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With the increase in tuition fees, the rise of technology and the increasing cost of living, more and more students are choosing to study part-time - in 2011, 32,000 new undergraduates enrolling were under 25, which represents 25% of the new students - and this figure is only set to increase. This is welcome news for part-time students as it means that gradually more courses will become available and current courses will become more flexible, while government policy for part-time students will change for the better.
Who Studies Part-Time?
Universities UK note four types of people that study part-time:
- 'career enhancers' - who want to enhance their existing career by acquiring additional skills and qualifications
- 'career changers' - who want to change their career by acquiring new qualifications in a different field
- 'non-career learners' - who may already be qualified at degree level but are interested in continuing or developing their education
- 'career entrants' - who are interested in part-time education to help their career entry, for example young people who are choosing to study part-time or those who want to start a career in later life after bringing up small children
Why Study Part-Time?
- Graduate with the same qualifications as full-time study
- Have the option of working while you study, or taking on other commitments
- Fit studying around your current family or work commitments
- Employers may contribute to your fees
- Same student support and facilities as full-time study
- Meet like-minded people
- If working, have a chance of progressing in your career simultaneously
- Have more money to live on if you are also working
With regards to working, Futuretrack published a report in 2012 which suggested that part-time study improved confidence in the workplace and job performance. It also increased the chances of taking on more responsibilities at work, and receiving a pay rise and promotion. The study found that employees would also start to use the skills they learnt on their course in the workplace, and that they started to reap the benefits of studying long before they completed their course and graduated. Outside of the office, 81% had a positive university experience, while they also found that part-time study helped in their personal development, self confidence and happiness.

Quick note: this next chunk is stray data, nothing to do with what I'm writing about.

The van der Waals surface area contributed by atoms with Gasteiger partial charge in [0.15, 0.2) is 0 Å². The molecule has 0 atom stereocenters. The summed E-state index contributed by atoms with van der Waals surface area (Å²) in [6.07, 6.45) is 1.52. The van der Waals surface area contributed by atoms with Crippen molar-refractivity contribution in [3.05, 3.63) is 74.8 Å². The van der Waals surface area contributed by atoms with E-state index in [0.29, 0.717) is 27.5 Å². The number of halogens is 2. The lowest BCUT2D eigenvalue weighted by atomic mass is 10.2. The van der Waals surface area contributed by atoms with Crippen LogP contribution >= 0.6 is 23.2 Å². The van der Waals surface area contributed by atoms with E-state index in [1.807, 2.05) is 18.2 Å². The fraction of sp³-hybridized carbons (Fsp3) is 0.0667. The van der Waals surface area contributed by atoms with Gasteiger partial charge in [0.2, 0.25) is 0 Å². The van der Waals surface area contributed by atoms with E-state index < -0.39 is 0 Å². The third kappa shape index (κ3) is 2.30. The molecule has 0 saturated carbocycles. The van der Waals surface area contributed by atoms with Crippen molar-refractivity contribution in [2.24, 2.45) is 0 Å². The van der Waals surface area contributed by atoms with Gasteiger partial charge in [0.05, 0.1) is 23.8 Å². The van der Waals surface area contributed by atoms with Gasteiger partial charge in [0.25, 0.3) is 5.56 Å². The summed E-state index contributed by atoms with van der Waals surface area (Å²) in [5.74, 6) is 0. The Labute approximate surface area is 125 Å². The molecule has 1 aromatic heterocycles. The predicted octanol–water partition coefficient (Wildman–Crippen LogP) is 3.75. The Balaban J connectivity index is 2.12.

Furthermore, employers are supportive of those studying part-time with one study finding that employers believe that those studying part-time become more knowledgeable and better equipped with job-related skills, while they also note positive contributions to productivity and efficiency, and improved staff attitudes and career progression.
However, there are a number of downsides to part-time learning, primarily the fact that you've less chance for the immersive "university experience" that moving away from home and starting afresh offers.
How Part-Time Learning Works
Depending on the course you are undertaking, part-time learning can take anything from two years (e.g. for a Certificate of Higher Education) to more than six years (for a Bachelor's Degree). The timeframe depends on the number of modules you choose to take each year and the amount of free time you have - as most courses are modular, it is often possible to vary your schedule each semester to fit around your other commitments. There are a number of different ways in which you can study part-time, including:
With distance learning you study remotely in your own time and will be given reading and assignments by the university (or insitution you choose to learn with). You'll be given regular support from a tutor, and will be able to interact with fellow students via e-mail, online forums, phone and virtual conferencing. As well as studying remotely, it is likely that you will also have to attend days schools or residential weekends where you will have the chance to meet other course members in person and work with others to tackle some of the subjects you are studying.